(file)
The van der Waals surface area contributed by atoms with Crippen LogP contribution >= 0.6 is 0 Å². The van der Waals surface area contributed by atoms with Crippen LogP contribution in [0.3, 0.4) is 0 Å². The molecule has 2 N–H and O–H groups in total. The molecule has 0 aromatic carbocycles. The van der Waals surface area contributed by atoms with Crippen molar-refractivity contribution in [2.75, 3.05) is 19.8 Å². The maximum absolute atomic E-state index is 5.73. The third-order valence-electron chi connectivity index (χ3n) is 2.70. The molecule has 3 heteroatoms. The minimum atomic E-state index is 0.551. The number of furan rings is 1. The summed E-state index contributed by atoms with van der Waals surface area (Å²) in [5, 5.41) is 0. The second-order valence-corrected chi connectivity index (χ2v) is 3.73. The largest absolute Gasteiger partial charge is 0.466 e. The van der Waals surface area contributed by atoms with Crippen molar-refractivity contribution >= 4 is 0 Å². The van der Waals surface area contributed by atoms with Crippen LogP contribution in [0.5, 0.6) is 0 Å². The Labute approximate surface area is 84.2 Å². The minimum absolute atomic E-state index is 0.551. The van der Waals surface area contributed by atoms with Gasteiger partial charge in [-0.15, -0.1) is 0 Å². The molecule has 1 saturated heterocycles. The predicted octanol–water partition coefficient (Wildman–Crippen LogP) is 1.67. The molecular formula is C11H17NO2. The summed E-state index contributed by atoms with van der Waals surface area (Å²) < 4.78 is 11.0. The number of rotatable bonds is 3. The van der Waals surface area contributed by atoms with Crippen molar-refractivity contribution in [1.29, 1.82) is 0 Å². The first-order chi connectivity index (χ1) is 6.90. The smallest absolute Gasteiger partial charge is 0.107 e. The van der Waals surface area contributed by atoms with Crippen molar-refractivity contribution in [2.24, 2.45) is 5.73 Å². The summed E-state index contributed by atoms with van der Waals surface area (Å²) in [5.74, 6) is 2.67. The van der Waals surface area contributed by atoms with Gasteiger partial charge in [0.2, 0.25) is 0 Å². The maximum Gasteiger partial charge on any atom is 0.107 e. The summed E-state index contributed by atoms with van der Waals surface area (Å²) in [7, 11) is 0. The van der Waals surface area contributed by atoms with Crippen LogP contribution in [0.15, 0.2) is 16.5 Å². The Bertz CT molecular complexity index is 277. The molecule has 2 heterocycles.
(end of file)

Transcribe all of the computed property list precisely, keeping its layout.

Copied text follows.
The van der Waals surface area contributed by atoms with Crippen LogP contribution >= 0.6 is 0 Å². The van der Waals surface area contributed by atoms with Crippen LogP contribution in [0.3, 0.4) is 0 Å². The molecule has 2 N–H and O–H groups in total. The molecule has 0 aromatic carbocycles. The van der Waals surface area contributed by atoms with Crippen molar-refractivity contribution in [2.75, 3.05) is 19.8 Å². The maximum absolute atomic E-state index is 5.73. The third-order valence-electron chi connectivity index (χ3n) is 2.70. The molecule has 3 heteroatoms. The minimum atomic E-state index is 0.551. The number of furan rings is 1. The summed E-state index contributed by atoms with van der Waals surface area (Å²) in [5, 5.41) is 0. The second-order valence-corrected chi connectivity index (χ2v) is 3.73. The largest absolute Gasteiger partial charge is 0.466 e. The van der Waals surface area contributed by atoms with Crippen molar-refractivity contribution >= 4 is 0 Å². The van der Waals surface area contributed by atoms with Crippen LogP contribution in [0.5, 0.6) is 0 Å². The Labute approximate surface area is 84.2 Å². The minimum absolute atomic E-state index is 0.551. The van der Waals surface area contributed by atoms with Gasteiger partial charge in [-0.15, -0.1) is 0 Å². The molecule has 1 saturated heterocycles. The predicted octanol–water partition coefficient (Wildman–Crippen LogP) is 1.67. The molecular formula is C11H17NO2. The summed E-state index contributed by atoms with van der Waals surface area (Å²) < 4.78 is 11.0. The number of rotatable bonds is 3. The van der Waals surface area contributed by atoms with Crippen molar-refractivity contribution in [1.29, 1.82) is 0 Å². The first-order chi connectivity index (χ1) is 6.90. The smallest absolute Gasteiger partial charge is 0.107 e. The van der Waals surface area contributed by atoms with Crippen molar-refractivity contribution in [2.24, 2.45) is 5.73 Å². The summed E-state index contributed by atoms with van der Waals surface area (Å²) in [5.74, 6) is 2.67. The van der Waals surface area contributed by atoms with Gasteiger partial charge in [0.2, 0.25) is 0 Å². The maximum Gasteiger partial charge on any atom is 0.107 e. The summed E-state index contributed by atoms with van der Waals surface area (Å²) in [7, 11) is 0. The van der Waals surface area contributed by atoms with Crippen LogP contribution in [0.15, 0.2) is 16.5 Å². The Bertz CT molecular complexity index is 277. The molecule has 2 heterocycles.